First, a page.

Aviation attorney Michael L. Slack, a former NASA engineer, shoots for industry reform as well as client compensation
Published in 2014 Texas Super Lawyers magazine
on September 5, 2014
Updated on November 3, 2014
“I didn’t care about anything other than the space program—that was my world,” says Michael L. Slack from his office in Austin, recalling how he grew up in front of the television watching the Mercury, Gemini and Apollo missions; and how, just weeks after he graduated from high school, Neil Armstrong stepped on the moon. Steps Slack planned to follow in.
The trip from space-struck kid to one of the nation’s top aviation litigators includes stops at NASA, Belize and an airstrip where an “old geezer” offered a tip that would change Slack’s life.
Few practice areas require springing into action as quickly as aviation law. With eight attorneys, a full-time nurse practitioner and a clinical psychologist on retainer, and a self-imposed mandate to protect clients from the media, Slack & Davis—where Slack is managing partner—has the components to get people through the horror that is the death or injury of loved ones in an air disaster.
“They have never been through anything like this—nothing like this—and they are about to take this leap of faith with a law firm they don’t know,” he says. “All you can tell them is: I can’t guarantee the results but I can guarantee you 100 percent effort and the best staff I can assemble, and we’ll be a part of your support group. And at the end of the case, you’ll be prepared for the transition into the next phase of your life.”
Slack thought he knew the next phase of his own life after getting his bachelor’s degree in 1973 and his master’s in aerospace engineering at Texas A&M in 1974: He headed straight for NASA.
It was a heady time at the space agency, “a lot of vibrant energy and the high of tremendous accomplishment,” as Slack recalls. He worked on the Apollo-Soyuz Test project and applied for the astronaut program. But the late 1970s ushered in deep funding cuts, and what Slack saw as “the mundane drudgery” of the shuttle program. “I started thinking, maybe this isn’t the destination job.”
He considered getting a Ph.D in aerospace. A family friend who was a judge convinced him a law degree would be more useful. Taking the LSAT in 1980 (“on the last Saturday of the year it was offered,” Slack says), he did well enough to get into all three schools he applied to, choosing the University of Houston so he could keep working at NASA during the day.
That plan lasted a month. While Slack was scuba-diving around shipwrecks on a vacation to Belize, another member of the diving group, a White House counsel in the Carter administration, convinced him he needed to leave NASA and focus on law school.
“He said I was crazy not to go to Austin [but] I’d already turned UT down,” says Slack. Moot point to the counsel. “He went with me in a skiff from the cay we were staying on to Belize City. We had no cell phones in 1980. Just to get a call to the University of Texas admissions office was quite a chore, and he just said, ‘I’m so-and-so, I’m assistant White House counsel, I want you to pull an application; I want you to reinstate this applicant.’ They did!”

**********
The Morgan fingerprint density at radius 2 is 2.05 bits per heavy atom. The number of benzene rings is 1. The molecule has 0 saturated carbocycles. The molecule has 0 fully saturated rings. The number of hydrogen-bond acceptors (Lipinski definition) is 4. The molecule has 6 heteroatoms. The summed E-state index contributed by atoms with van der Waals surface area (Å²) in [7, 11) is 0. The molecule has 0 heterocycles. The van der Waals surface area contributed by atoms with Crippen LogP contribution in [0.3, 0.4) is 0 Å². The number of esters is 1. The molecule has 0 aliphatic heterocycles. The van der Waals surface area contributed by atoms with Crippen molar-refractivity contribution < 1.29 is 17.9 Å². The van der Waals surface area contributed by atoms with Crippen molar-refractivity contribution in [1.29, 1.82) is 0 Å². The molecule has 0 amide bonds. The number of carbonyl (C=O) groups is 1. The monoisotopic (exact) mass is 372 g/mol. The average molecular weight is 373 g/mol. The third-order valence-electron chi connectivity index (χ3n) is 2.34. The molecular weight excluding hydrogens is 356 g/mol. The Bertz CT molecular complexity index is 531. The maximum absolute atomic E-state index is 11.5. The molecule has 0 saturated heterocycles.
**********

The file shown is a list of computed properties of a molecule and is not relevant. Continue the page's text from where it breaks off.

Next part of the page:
In August 1980, Slack quit NASA, drove from Houston to Austin on a Friday and started classes Monday. Several weeks in, while renting a plane—he’d taken flying lessons during college using money saved while working summers in the oil fields—he met the man who introduced him to aviation tort law.
“I was turning in the keys to the plane,” says Slack, “and the old geezer behind the desk says, ‘I think you need to meet this gentleman over here,’ and he introduced me to Tom Davis,” an aviation attorney and father of Slack’s current partner, Mike Davis. The elder Davis, a pilot himself (“with a much, much nicer plane than the one I was flying,” remembers Slack) offered him a position as a law clerk, based on Slack’s expertise as an engineer.
“He was dependent on experts to tell him technical [aspects]; now he had somebody in the office to explain things to him,” says Slack. “I got to see what Tom did as an aviation lawyer, so I got a great education outside of law school.”
With no job offer from Davis upon graduation—“at that point I’m really an unskilled lawyer,” says Slack, who in 1993 would found Slack & Davis with Mike Davis and Tom Davis—he headed to Dallas to work at Windle Turley’s busy aviation law practice. “I was 32 years old when I started as a lawyer—years older than my classmates. I needed something to bootstrap my way faster,” he says of his decision to stick with aviation law. “Hands-on practice and exposure to complex problem-solving in the [aerospace] industry—that was kind of my get-out-of-jail-free card.”
The complexities of aviation litigation also allowed him to do what he never could at NASA: meet the client. “One of the things that I was missing in my career at NASA was people contact. When I became a lawyer, I realized right away: This solves that,” says Slack, although the people he was in contact with were often in shock.
“All death and injury cases bring emotion, but aviation cases bring emotion that is compounded,” he says, citing what the families of those lost on Malaysia Airlines Flight 370, which disappeared on March 8, have been through: false hopes, misinformation, governments playing CYA, anguish.
“The emotional roller coaster is very real in aviation cases,” says Slack. More, the public nature of an air disaster—we watch coverage of crashes large and small on the nightly news—adds to the pain. It’s his job to make sure the jury is aware of all this. “I learned at a very early stage, you ought to embrace the emotion and work with the emotion—because we know the defense is going to run from the emotion.”